Leslieville: a new kind of gay village
As political gains have been made and queer people become more visible and accepted in society, the need for a specifically queer “ghetto” as a place of safety and security has diminished. John McCullagh explains.
In recent years, specifically gay spaces across the country have declined as queer people have become more integrated into the culture at large and the internet has changed how we meet. This loss of gay space is particularly noticeable in my home town of Toronto. Once the vibrant focus of gay life, the downtown Church-Wellesley Village is today a shadow of its former self.
While some may decry this change, I welcome it. Why? Because, as an activist, this is what I’ve fought for. As political gains have been made, and queer people become more visible and accepted in society at large, the need for a specifically queer “ghetto” as a place of safety and security has diminished. Queer experience has also diversified with an increasing number who don’t identify with the kind of gay life they associate with the Village.
This has resulted in the development of various neighbourhoods across the city where the presence of queer people of all stripes is welcomed. I live in one of them. I’ve always known it as South Riverdale, although local business owners have recently rebranded it with the more upscale moniker of Leslieville.
Settled mainly between 1880 and 1924, and centred along Queen Street east of the Don River and the streets running north and south of it, it was a gritty working class neighbourhood. The modest homes housed the families of the men (for they were almost all men in those days) who worked in the local factories - Dunlop rubber, Colgate toothpaste, Consumers’ gas, Wrigley’s chewing gum - or the many warehouses, metal processing shops and tanneries along the lakeshore.
When my partner Arnold and I moved here in 1979, however, the neighbourhood was in flux. Most of the businesses had closed or had moved to the suburbs, taking their workers with them. Many of their old Victorian and Edwardian houses were being bought up by artists and young professionals who valued these affordable homes close to downtown, although prices have since risen with the neighbourhood’s growing popularity
A large proportion of these newcomers were like Arnold and me - gay couples buying our first home. And so it has continued to this day, although now there are as many lesbians moving into the neighbourhood as gay men.
One of those gay men was my school teacher friend Bruce Mackie, who lived on De Grassi Street in the heart of South Riverdale for many years prior to his untimely death from cancer in 1997. In the 1970s, he offered his encouragement and his home to a pair of young filmmakers, Linda Schuyler and Kit Hood, in the making of a short children’s film that would go on to become the inaugural episode of one of Canada’s most beloved television series. The Kids of Degrassi Street told the story of a diverse group of children growing up in an urban neighbourhood. Degrassi grew along with its performers, following them through Degrassi Junior High and Degrassi High to graduation and beyond. Several of the characters portrayed were, true to the local demographic, queer.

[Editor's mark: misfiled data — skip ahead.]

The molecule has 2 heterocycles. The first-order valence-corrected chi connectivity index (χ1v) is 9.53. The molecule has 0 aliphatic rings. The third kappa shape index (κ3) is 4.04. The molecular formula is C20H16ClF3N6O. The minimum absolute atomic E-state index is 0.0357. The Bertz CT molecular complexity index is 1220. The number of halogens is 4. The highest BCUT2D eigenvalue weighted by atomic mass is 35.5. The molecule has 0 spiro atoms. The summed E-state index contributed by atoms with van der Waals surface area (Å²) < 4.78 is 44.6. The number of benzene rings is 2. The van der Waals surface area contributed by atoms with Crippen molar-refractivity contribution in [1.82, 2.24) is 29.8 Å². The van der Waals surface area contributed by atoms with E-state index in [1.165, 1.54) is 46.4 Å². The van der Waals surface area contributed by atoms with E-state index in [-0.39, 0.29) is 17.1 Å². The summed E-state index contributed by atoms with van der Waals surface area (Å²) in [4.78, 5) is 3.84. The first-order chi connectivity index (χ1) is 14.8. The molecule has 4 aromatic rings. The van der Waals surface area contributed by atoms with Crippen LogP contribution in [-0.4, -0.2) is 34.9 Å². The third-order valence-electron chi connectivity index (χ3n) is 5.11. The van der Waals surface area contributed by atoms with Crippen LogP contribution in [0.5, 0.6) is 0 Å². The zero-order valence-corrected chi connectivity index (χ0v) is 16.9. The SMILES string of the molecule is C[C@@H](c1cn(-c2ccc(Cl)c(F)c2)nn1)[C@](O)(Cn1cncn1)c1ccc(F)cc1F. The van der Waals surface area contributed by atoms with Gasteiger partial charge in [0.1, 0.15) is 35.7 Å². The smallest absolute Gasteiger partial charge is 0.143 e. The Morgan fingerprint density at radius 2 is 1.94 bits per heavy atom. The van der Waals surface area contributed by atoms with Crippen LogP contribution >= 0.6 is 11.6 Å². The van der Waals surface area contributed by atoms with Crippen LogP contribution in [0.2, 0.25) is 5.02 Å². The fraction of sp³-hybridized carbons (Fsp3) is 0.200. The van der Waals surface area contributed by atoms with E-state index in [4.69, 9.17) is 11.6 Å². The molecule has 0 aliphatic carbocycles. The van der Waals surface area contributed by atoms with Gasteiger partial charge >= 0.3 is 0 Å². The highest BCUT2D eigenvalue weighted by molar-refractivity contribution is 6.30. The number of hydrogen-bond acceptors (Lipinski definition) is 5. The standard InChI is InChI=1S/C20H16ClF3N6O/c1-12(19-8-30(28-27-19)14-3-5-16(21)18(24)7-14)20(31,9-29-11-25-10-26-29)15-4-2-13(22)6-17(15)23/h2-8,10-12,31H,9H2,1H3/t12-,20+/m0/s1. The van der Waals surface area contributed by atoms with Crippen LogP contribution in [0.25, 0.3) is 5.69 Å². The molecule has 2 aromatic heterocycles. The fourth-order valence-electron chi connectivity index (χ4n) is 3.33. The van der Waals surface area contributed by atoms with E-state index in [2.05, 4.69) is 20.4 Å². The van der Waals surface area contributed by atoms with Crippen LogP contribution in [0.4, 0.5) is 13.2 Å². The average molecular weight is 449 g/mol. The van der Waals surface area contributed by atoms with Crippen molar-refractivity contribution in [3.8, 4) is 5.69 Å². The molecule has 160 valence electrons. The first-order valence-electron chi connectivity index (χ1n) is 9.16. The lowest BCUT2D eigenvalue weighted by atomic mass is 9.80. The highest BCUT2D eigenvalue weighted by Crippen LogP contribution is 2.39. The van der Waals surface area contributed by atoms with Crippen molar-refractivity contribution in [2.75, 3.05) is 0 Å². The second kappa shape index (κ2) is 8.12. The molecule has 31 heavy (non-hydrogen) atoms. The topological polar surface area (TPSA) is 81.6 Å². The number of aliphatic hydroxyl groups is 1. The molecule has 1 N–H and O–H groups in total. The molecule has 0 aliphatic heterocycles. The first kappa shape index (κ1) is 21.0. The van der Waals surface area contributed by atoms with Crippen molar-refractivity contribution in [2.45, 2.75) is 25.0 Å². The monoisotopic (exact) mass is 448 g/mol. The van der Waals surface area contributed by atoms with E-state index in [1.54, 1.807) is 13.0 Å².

Bruce’s enthusiasm for his diverse neighbourhood was contagious and Linda and Kit embraced the essence of the Leslieville community and their work was lauded for its portrayal of real life in east end Toronto.
While the residential streets to the north and south of Queen were lively, the commercial strip along Queen Street itself long remained down at heel. This was no doubt due to the presence of a shopping mall that had been built in the early 1970s, further north on Gerrard Street, and to the proximity of downtown stores. In recent years, however, Queen Street East has seen a remarkable explosion of restaurants, espresso bars, specialty food stores, galleries and boutiques that has transformed the strip into a lively destination not only for locals but also for people from across the city and beyond.
For years, a visit to Leslieville was, for many gay men, synonymous with a trip to The Toolbox, one of Toronto’s oldest gay bars. With its overgrown greenery, discrete signage and boarded up windows, it provided a home for leathermen and bears for two decades until it was sold in 2004. Arnold and I were regulars there. It was a comfortable place to socialize because the owners, Bob Saunders and Matt Shields, made sure that everyone was welcome and felt at home whatever their age, race, ethnicity, body type or ability. I know that many guys miss it, not least for the large “maze” in the patio out back that provided a space where - how shall I say? - one could get a little action with one’s beer.
While The Toolbox has now been converted into townhouses (the city has placed an historical plaque there but, oh, how those walls could talk!), another very different bar welcoming both gay men and lesbians has now opened on Queen Street itself. Named WAYLA (an acronym for What Are You Looking At, below right), it’s a friendly place with a nice bar and cosy patio, with an emphasis on cocktails and live bands. It’s definitely the kind of bar that a younger generation of queer folk would feel comfortable in.
Joy is another bar and bistro with an inviting patio that goes out of its way to welcome queer people as does The Tango Palace, a long-established coffee shop. Indeed, spend any time in the neighbourhood and you’ll soon see how many businesses are queer-owned or queer-friendly.
So yes, while Leslieville may not be the Church-Wellesley village, for those of us who live here, and for an increasing number of visitors, it reflects the kind of diverse, welcoming city that Toronto has become and that we want to live in. So come to Leslieville to dine or have a coffee, to browse the stores or walk the neighbourhood streets. Hold hands with a same-sex partner and no one will bat an eyelid.